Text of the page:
The Concepts of Nutrition and Food Security
There are many factors that determine the nutritional value of food. These factors are: nutrients needed by the organisms in the food, location of the food, soil condition, climatic changes, quantity of water used in processing and storage, and so on. Let’s take a brief look at each of these aspects to better understand food in its natural state.
First, food is any material eaten to give basic nutrition to an organism. Food is generally of animal, plant or fungal source, and includes necessary nutrients, like proteins, carbohydrates, vitamins, or minerals for the growth and maintenance of an organism. Therefore, the nutritional quality of such foods is determined by the composition of the tissues and the properties of the enzymes that process them. For example, only some plant foods have been found to contain complete proteins (these are called complete proteins because they contain all amino acids that are required for protein synthesis), while others lack complete proteins and so require the consumption of secondary proteins to compensate for their loss. Animals and fungi may only require fat as a partial source of nutrition.
Second, nutrition is about the balance between the quantity and the quality of nutrients in the food. If some nutrients are more abundant than others, the result can be a poor quality of life and disease, and an imbalance in nutrient concentrations can cause many different diseases, including deficiency of certain essential vitamins and minerals. For example, a deficiency in iron results in anemia, which is a condition that requires iron supplementation in order to prevent the onset of anaemia and other complications. Similarly, a deficiency of zinc is responsible for the common skin ailment known as scaly skin. Thus, it is advisable that a healthy balanced diet be taken, and that it include foods rich in vitamins and minerals, especially if the person concerned has a history of deficiency or illness of these substances.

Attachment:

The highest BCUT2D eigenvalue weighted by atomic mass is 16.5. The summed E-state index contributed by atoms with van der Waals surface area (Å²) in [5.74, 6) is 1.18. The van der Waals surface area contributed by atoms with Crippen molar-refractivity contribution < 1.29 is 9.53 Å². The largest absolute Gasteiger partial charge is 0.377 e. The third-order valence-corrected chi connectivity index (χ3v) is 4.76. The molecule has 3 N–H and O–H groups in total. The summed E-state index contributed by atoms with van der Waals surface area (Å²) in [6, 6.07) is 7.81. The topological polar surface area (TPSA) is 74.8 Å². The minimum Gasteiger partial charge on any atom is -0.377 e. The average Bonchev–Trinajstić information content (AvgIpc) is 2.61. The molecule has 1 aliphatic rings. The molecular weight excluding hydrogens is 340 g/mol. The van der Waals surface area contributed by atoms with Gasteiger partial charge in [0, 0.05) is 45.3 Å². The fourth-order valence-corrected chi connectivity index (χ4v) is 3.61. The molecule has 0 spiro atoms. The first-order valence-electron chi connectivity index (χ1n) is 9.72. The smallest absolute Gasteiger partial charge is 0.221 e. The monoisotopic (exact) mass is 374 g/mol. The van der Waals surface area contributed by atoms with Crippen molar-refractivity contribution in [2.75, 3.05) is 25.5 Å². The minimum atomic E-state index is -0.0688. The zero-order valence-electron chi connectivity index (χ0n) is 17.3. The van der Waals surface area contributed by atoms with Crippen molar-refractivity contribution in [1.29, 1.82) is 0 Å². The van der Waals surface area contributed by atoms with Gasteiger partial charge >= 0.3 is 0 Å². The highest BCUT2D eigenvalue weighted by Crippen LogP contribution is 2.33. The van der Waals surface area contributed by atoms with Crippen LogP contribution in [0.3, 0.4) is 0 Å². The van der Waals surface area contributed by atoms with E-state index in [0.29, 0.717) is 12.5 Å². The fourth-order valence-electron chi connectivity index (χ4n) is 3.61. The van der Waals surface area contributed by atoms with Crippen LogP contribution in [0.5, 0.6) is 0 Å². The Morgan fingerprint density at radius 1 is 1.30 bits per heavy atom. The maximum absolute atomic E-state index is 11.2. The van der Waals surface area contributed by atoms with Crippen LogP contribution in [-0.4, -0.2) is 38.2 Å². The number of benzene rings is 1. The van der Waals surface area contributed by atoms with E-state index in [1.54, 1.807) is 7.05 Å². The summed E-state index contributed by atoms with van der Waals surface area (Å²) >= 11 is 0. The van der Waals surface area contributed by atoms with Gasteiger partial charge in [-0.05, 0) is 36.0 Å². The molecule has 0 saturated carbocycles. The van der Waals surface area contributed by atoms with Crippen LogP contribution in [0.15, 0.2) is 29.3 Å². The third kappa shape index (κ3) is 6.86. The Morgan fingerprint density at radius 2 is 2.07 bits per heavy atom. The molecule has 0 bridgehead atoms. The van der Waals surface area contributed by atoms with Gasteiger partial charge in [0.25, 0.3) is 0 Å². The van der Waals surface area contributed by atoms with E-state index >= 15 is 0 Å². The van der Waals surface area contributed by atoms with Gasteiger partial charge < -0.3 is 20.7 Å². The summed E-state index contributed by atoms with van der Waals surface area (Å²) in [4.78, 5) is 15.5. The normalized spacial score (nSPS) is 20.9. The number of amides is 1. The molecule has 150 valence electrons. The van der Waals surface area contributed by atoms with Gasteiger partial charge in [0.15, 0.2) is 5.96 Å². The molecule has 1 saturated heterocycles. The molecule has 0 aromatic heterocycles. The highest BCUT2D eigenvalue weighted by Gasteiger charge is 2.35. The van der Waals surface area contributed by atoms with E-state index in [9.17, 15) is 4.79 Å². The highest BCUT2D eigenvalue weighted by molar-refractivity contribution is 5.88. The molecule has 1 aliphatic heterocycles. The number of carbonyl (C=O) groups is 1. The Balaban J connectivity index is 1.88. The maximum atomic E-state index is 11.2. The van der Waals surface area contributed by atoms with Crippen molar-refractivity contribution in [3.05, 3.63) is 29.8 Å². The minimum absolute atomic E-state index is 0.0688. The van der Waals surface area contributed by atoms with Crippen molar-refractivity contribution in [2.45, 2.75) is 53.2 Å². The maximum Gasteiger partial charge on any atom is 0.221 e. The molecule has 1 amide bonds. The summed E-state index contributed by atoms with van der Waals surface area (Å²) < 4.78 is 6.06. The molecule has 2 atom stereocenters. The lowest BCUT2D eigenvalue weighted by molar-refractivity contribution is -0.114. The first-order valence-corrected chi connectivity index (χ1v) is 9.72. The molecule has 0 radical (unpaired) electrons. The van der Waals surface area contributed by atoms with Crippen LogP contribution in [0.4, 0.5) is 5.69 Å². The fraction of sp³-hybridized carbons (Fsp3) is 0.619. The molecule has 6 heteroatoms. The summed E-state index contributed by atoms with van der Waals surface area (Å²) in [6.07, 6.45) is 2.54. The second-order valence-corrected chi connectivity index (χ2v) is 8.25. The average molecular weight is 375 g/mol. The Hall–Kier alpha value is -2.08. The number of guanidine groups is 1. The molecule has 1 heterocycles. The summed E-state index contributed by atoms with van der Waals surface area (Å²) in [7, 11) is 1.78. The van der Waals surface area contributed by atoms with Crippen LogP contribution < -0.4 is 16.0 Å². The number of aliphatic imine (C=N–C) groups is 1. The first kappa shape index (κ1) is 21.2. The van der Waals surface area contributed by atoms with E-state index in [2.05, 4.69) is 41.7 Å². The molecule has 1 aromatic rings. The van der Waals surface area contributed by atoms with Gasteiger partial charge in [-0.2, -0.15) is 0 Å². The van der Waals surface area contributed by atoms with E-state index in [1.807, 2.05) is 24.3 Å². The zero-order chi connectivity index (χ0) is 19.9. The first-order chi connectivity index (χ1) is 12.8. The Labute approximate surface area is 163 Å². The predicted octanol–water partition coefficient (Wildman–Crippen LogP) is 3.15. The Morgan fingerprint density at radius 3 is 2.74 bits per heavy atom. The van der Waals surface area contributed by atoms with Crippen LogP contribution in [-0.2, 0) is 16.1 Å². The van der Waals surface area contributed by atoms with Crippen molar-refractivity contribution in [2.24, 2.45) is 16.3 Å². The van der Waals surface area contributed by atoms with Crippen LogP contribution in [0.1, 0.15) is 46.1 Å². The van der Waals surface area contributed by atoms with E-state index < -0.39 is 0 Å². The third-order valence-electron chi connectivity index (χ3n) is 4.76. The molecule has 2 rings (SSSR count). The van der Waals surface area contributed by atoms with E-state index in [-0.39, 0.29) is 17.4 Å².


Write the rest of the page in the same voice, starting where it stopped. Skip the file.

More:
Third, nutrition is about food choices. In essence, the type of food eaten is more important than the amount of it or what is consumed. Certain nutrients are more available from certain foods than from others, so the choice of food is an important aspect of nutrition, since not all nutrients are contained in all food types. Some examples include the fat content of foods, the water content, and the fiber content of food. Thus, when choosing a food, a balanced diet should be taken into account, depending on whether the food contains one or more of the aforementioned nutrients.
Fourth, nutrition is about the use of food as a source of energy, which it does by converting food into carbon dioxide and oxygen, which it releases as waste during the digestion process. Therefore, the body requires different kinds of food at different times, to sustain its functions. Although some foods are more easily digested, others are easier to digest, thus creating longer-lasting carbon dioxide and oxygen emissions. This, in turn, makes the production of food more efficient, resulting in a greater need for energy. Thus, fruits and vegetables are often recommended for use as sources of longer-term energy.
Fifth, food security and nutrition are interdependent. A nation’s food security usually depends on its ability to produce enough food for its residents. A country’s food insecurity usually worsens in times of food scarcity. Moreover, some studies have shown that there is a growing trend of obesity among adults, which could lead to nutrition problems in the future, if not addressed effectively. To address both the problem of food insecurity and the impact of obesity, the U.S. government has allocated funds to implement programs designed to address both concepts.